In 1988, I was lucky enough to be in New York on the day Steffi Graf attempted to complete the Grand Slam. Even though she was playing Gabriela Sabatini, the only player to have beaten her all year (twice!), the thought of Steffi failing was impossible for the majority of players to even consider.
I remember Steffi's awe-inspiring domination of the majors that year. She had dropped just one set in 26 matches before the US Open final, a streak that included a 6-0, 6-0 whitewash in the French Open championship match.
As it turned out, the US Open final proved to be one of her toughest matches of the year, but Steffi prevailed in three sets to capture the Grand Slam -- all four majors in a calendar year, a feat completed by only four other players in history.
Steffi was just 19 years old.
After the women's final, Andre Agassi and Ivan Lendl made their way out of the men's locker room to complete Super Saturday with their semifinal match. As a tour player, I was excited to watch it, but as a tennis fan, I knew the significance of Steffi's accomplishment. I felt compelled to congratulate her. I waited for the chaos in the player lounge to settle down, and made my way across the hall to the women's locker room.
I asked the attendant whether I could see Steffi Graf.
She coughed and smiled.
I explained that I was a fellow player and would just like to shake Steffi's hand.
She reluctantly took my name and disappeared with a "good luck with that, pal" look on her face.
What was I thinking? I didn't know Steffi Graf. To be honest, I rarely saw her. She was not the type to hang around the courts killing time. She liked her matches scheduled early, so she could hit the practice courts afterward and disappear from site. She was all business.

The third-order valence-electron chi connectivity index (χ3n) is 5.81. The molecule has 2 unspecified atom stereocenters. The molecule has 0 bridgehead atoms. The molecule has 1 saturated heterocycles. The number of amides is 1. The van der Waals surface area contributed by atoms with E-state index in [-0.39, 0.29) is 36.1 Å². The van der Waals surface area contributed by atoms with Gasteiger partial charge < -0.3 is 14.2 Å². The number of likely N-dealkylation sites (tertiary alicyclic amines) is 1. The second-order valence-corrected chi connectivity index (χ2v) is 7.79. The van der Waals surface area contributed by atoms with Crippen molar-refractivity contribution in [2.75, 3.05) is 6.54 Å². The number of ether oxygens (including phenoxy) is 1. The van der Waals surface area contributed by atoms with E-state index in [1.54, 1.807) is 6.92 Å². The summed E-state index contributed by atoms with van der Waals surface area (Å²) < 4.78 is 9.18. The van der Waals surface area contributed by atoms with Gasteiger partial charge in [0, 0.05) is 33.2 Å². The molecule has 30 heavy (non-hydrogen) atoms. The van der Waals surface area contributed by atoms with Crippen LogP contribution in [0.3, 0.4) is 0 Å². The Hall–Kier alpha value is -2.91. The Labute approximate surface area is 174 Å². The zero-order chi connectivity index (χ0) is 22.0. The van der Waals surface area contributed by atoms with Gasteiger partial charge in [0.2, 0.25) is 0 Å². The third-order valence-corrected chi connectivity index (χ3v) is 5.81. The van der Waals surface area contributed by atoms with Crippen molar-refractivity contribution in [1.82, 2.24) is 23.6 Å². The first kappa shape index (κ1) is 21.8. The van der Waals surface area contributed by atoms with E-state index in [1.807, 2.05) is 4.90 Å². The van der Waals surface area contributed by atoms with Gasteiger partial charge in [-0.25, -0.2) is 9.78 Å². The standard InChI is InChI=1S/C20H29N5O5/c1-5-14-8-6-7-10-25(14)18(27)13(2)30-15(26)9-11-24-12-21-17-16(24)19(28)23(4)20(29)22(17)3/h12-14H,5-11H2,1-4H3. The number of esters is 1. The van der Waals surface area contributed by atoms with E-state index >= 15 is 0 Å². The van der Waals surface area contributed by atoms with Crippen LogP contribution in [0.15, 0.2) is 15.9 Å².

But to my surprise, 30 seconds later, Steffi Graf emerged.
I will never forget the look on her face. A radiant smile highlighted a look of pure joy. It was a look she seldom showed, and her body language, usually rigid, conveyed total relief.
I did what I normally did in those days. I panicked.
I mumbled something about being inspired by her, and congratulated her on the achievement. I threw out a hand for an attempted handshake. Steffi could not have been sweeter. She ignored my hand and gave me a hug, then the European greeting on each cheek, and disappeared back into the locker room all within 20 seconds. It kinda felt like 20 minutes.
That was it.
I remember standing there for about two minutes waiting for my cheeks to return to a more normal color before returning to the men's locker room.
The next time I saw Stefanie was the day I became Andre Agassi's coach. Andre welcomed my family into his home to become part of his family. That was in 2002, 14 years after Steffi accomplished her monumental feat, and turned a potentially awkward exchange with a bashful admirer into a cherished memory.
I won't attempt to describe Stefanie Agassi, the person, other than to say she's so humble that any feeble offering of superlatives on my part would embarrass her. Suffice it to say, Andre married well. She is one of a kind to her family and friends. To tennis, she breathes rarefied air.
Regardless of the outcome of this year's US Open, Serena Williams has already strung together a historic season. Capturing her own Grand Slam, as most people predict will happen, only adds to her legacy. Is Serena's attempt, at age 33, more remarkable that Steffi's achievement at age 19? Frankly, that conversation, along with the GOAT arguments, are not for me. In my eyes, they are two of the greatest, if not the two greatest, ever.
No one better understands the pressure Serena feels than Steffi. She had to deal with it, to focus on the job at hand, to manage expectations.
No player, male or female, has been in this position since 1988.
Tennis fans everywhere are excited at the prospect, eager to see Serena join the most exclusive club in the game.
And no one would be happier for Serena than Steffi Graf.